The Trailways people were also looking for a new model at an early date. Records indicate that there was a meeting between Continental Trailways and Flxible of Loudonville, Ohio in 1949. This was a logical move since Flxible was the second-largest bus builder and had sold several coaches to Trailways operators over the years although Greyhound had also purchased some. There are several suggestions that this meeting prompted Flxible to develop their 35-foot Vista-Liner model that was announced in 1954 and put into production in 1955.

The two companion models to the Scenicruiser were the 40-foot PD4901 (left) and the very popular 35-foot PD4104 (right). Given the Michigan license plates and the destination signs, this photo was taken while the PD4901 was running for North Star Lines.
The Aerocoach was considered underpowered by many larger bus operations but was an economical charter coach for smaller companies. This one operated for Barans Transit Lines and is now part of the museum collection in Hershey, Pennsylvania.

Their smaller Clipper model in its variations was popular on numerous lines that did not require a larger coach. While it was used by some Trailways operators, even Greyhound operated some on its lighter and branch lines. 

The higher level 35-foot VL-100 Vista-Liner put luggage under the passengers and hence had a higher passenger capacity than the Clipper and was similar to other 35-foot coaches of that era. In common with the Scenicruiser, it had two passenger levels, a window in the roof and silversiding; although the difference between the two levels was less than on the Scenicruiser. Some of these were purchased by Trailways operators. 

It has been suggested that the Trailways people never could convince Flxible to produce a 40-foot coach. However, they did like the rubber spring torsilastic suspension used on the Vista-Liner. This type of suspension had been previously used in the Fageol Twin Coach transit bus and some military vehicles.

The introduction of the modern new bus models into the Greyhound fleet caused some consternation among competing scheduled service operators. Several operators who could afford it simply purchased some new PD4104 coaches to compete. Others with tighter budgets stayed with their older fleets or other manufacturers. Gasoline-powered coaches rapidly went out of fashion. Trailways members showed renewed interest in having a bus model of their own to compete with Greyhound. 

The most obvious first choice was the new PD4901 from GM. Greyhound tried it out in their Pennsylvania Greyhound operation and it also made a trip to Dallas to see if Continental trailways was interested. But no orders developed. The sole PD4901 was eventually sold to North Star Lines in Michigan and later passed on to other bus operators.

In retrospect, GM had done a great job in improving its product line of both coaches and transit buses. Four major areas I can think of included integral construction, use of aluminum, diesel engines and financing – and there are probably more. GM hired Dwight E. Austin who had developed integral construction with the NiteCoach for Pickwick. 

He went on to develop the 719 and 743 SuperCoaches for GM while improving their transit line. While tubular steel was still in the future, GM’s use of angle iron and engineering developed integral construction to new levels. Their extensive use of aluminum also cut down on corrosion.

Meanwhile, in 1937 GM began developing the Detroit Diesel engine that effectively moved the bus industry from gasoline to diesel power. They also offered financing to those who needed it. The result was that most other bus builders could not offer what GM was offering and were being left behind.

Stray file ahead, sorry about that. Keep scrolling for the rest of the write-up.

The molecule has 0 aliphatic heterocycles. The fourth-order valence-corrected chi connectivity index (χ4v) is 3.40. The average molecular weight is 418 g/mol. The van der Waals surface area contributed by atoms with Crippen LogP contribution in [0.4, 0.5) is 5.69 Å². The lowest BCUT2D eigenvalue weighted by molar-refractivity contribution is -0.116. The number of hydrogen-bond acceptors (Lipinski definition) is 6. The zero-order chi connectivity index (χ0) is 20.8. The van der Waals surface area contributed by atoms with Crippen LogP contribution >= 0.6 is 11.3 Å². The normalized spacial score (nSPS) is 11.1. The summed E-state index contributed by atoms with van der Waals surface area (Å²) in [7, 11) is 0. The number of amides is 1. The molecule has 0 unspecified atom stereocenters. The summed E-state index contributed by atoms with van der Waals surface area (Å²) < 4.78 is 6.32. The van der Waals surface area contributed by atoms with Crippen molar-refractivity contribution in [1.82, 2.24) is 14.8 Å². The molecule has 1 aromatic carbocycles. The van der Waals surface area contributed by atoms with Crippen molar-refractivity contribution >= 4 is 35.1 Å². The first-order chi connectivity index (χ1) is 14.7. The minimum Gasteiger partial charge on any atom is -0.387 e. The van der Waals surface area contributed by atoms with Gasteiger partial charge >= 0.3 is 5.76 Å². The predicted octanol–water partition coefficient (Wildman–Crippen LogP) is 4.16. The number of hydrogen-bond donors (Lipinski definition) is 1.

Continental Trailways, the operator of the longer routes that were the “backbone” of the Trailways system, took the lead in seeking a unique model for Trailways to compete with Greyhound. In their search, two problems became obvious. The first was that Greyhound had an advantage in being a single company that could invest in new products and buy in quantity. With Trailways being an association of smaller, independent operators, it was difficult to guarantee sales of a new model or find a way to help cover costs of engineering, tooling and jigs that some manufacturers demanded.

The introduction of the Greyhound Scenicruiser and its companion models caused other bus operators to look for competitive coaches and some bus manufacturers to throw in the towel. While there were several bus models built with similar styling, none of them survived for very long. 

Shown here is a restored Scenicruiser belonging to Tom McNally while on a photo shoot along Route 66.

A second problem is that most of the United States coach manufacturers were increasingly unable to compete with GM and were leaving the market. Could Trailways count on long-term availability of buses from these companies? As things turned out, only Flxible survived into the 1960s.

It would have been interesting to go along with the people from Continental Trailways on their quest for a new coach model for Trailways to compete with Greyhound’s Scenicruiser. This probably primarily took place in 1954 and 1955, when some of the major bus builders had already quit.

In the late 1950s, Mack developed their own MV-620 model. In spite of the Greyhound lettering, no orders were received and the coach became a one-of-a-kind like the PD4901.

Editors Note: In the next part of this article, Larry goes over the history and end of manufacturing for companies like Aerocoach, Beck, Mack, and ACF – brill.  We also find out who Continental Trailways contracted to build their Eagles.

In earlier years, Mack had established a good reputation for reliable coaches. This 1931 Mack model BK operated for Greyhound and became part of its historical bus collection.
Article written by Larry Plachno

Larry Plachno has spent most of his life working in the bus industry. He purchased his first bus in 1963, worked for bus companies and owned bus companies including Executive Commuter Coach and Wisconsin Illinois Stages.

He has owned several bus conversions including three by Custom Coach. Since 1977, he has served as the editor of National Bus Trader.

You can contact Larry Plachno at
Reception@BusMag.com
or visit the website: BusMag.com